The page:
Under Buhari, Nigeria experienced two recessions – one in 2016 and another in 2020 fuelled by COVID-19.
As at the fourth quarter of 2014, Nigeria’s unemployment rate was 6.2 per cent, according to data by the National Bureau of Statistics, NBS. As at the fourth quarter of 2021, the NBS disclosed that the rate in the economy had risen to 33.3 per cent, making it one of the worst in the world and signifying a 437 per cent increase over the seven-year period.
As at May 2015, Naira exchanged for dollars at N197/$ at the interbank market and N217/$ at the parallel market. Naira is N415-N420 to a dollar at the Importers and Exporters Window and nearly N603-N610 at the parallel market. Subsidy has since risen from N100 million in 2015 to N4 trillion in 2022.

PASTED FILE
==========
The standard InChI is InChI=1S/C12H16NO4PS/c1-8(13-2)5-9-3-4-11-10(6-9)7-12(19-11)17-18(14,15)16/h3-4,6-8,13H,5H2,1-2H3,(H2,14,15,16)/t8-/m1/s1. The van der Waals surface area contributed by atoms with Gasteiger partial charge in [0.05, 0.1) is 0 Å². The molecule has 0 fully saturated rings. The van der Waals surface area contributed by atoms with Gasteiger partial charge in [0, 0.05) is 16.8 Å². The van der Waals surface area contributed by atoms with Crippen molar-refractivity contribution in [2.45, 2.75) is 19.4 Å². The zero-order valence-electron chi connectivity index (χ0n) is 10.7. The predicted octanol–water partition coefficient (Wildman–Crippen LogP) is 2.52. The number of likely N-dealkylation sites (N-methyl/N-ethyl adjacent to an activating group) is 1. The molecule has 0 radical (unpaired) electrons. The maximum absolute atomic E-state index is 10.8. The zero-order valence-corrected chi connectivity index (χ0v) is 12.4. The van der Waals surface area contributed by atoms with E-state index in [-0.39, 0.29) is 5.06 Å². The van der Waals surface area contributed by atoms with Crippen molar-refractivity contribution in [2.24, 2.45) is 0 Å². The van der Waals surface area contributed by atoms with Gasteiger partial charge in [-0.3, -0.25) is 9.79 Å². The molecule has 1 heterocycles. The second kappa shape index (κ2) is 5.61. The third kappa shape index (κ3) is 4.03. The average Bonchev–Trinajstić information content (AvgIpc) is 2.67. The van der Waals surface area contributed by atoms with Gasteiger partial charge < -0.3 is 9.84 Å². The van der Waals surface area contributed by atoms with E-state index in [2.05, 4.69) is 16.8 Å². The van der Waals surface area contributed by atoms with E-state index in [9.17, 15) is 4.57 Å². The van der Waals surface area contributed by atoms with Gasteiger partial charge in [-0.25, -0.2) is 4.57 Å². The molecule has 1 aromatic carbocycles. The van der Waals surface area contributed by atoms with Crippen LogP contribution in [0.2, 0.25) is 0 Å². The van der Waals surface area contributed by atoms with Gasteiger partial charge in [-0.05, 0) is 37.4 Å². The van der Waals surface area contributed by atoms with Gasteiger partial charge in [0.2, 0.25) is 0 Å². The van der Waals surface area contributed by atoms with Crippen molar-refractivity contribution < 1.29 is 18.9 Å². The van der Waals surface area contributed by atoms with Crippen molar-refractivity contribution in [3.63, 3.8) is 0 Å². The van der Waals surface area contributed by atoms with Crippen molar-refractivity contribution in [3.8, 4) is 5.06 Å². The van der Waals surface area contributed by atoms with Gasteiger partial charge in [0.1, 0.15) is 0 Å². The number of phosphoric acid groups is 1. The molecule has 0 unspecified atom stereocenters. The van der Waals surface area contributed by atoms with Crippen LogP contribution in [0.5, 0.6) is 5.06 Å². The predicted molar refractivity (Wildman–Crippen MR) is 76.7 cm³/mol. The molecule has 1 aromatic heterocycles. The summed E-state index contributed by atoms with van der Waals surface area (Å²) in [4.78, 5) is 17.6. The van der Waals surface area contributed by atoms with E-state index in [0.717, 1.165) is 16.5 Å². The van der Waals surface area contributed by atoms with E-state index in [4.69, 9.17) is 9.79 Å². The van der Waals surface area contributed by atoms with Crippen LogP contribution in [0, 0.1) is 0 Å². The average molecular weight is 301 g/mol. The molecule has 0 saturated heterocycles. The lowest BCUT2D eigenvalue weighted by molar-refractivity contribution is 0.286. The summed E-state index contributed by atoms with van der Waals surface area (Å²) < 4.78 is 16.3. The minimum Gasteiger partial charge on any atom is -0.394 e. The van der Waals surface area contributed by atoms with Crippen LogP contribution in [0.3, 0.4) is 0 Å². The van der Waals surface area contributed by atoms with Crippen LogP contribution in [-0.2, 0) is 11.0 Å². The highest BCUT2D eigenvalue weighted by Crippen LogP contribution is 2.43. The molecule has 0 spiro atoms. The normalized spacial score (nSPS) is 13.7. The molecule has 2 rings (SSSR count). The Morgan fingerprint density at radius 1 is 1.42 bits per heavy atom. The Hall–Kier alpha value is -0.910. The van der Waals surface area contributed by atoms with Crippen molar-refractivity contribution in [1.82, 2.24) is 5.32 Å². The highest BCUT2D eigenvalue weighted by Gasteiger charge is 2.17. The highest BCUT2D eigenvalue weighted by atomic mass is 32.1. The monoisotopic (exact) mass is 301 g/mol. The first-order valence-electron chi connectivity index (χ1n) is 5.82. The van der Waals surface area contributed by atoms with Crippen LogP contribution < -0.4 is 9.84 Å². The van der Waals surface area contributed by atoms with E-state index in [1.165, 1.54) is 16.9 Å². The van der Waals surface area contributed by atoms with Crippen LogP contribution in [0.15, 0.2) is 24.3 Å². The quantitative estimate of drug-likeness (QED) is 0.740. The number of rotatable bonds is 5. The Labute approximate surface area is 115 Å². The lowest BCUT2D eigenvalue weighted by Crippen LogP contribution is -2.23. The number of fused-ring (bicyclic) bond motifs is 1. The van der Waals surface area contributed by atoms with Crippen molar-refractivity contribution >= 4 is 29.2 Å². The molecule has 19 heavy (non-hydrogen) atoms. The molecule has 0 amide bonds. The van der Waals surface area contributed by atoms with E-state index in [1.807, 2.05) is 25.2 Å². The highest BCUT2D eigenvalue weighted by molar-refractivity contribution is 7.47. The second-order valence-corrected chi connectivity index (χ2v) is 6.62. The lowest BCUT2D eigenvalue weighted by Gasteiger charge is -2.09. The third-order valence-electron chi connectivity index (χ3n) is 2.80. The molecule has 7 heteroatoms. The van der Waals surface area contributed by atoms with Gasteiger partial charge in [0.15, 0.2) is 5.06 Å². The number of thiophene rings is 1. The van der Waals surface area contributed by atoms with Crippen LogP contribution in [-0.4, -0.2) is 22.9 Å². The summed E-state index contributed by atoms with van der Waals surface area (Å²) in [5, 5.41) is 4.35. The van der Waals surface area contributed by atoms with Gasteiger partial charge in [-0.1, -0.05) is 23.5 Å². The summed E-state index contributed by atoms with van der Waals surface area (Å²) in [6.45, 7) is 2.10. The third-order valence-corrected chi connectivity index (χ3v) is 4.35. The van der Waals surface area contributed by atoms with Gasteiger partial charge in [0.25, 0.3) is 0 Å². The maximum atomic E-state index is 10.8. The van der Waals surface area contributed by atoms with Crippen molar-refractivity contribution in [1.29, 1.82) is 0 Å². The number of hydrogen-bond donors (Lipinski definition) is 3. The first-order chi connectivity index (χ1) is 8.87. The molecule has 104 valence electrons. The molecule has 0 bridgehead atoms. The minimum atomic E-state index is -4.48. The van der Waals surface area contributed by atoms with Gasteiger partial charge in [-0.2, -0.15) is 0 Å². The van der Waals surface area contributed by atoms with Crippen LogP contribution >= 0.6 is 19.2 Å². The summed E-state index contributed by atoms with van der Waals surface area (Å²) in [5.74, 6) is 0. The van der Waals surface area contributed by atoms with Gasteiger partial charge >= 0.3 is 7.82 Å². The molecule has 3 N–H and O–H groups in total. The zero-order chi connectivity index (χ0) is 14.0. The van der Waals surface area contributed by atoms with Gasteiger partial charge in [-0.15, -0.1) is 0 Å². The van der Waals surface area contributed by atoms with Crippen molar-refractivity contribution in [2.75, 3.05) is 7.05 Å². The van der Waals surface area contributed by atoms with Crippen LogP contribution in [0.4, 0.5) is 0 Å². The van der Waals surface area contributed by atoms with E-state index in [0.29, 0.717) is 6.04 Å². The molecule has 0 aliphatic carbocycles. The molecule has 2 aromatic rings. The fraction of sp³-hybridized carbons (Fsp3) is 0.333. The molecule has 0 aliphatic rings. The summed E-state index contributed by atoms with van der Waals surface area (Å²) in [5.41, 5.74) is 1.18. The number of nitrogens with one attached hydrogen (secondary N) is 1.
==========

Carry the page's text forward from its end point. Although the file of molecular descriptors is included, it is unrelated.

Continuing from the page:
Inflation is not spared as prices have risen by over 70 per cent since Buhari came to power. Inflation has since 2015 risen from 9.01 per cent (average number in 2015) to over 17 per cent in May 2022.
The Misery Index in 2015 was 47.7 points but it has risen to 50.48 points, meaning that more Nigerians are now more miserable than they were in 2015.
Similarly, in 2018, Nigeria was adjudged by the World Poverty Clock as the world’s poverty capital.
According to the World Bank, the poverty rate was 33.1 per cent by the end of 2014/ beginning of 2015, but poverty rate will likely sit at 42.6 per cent in 2022.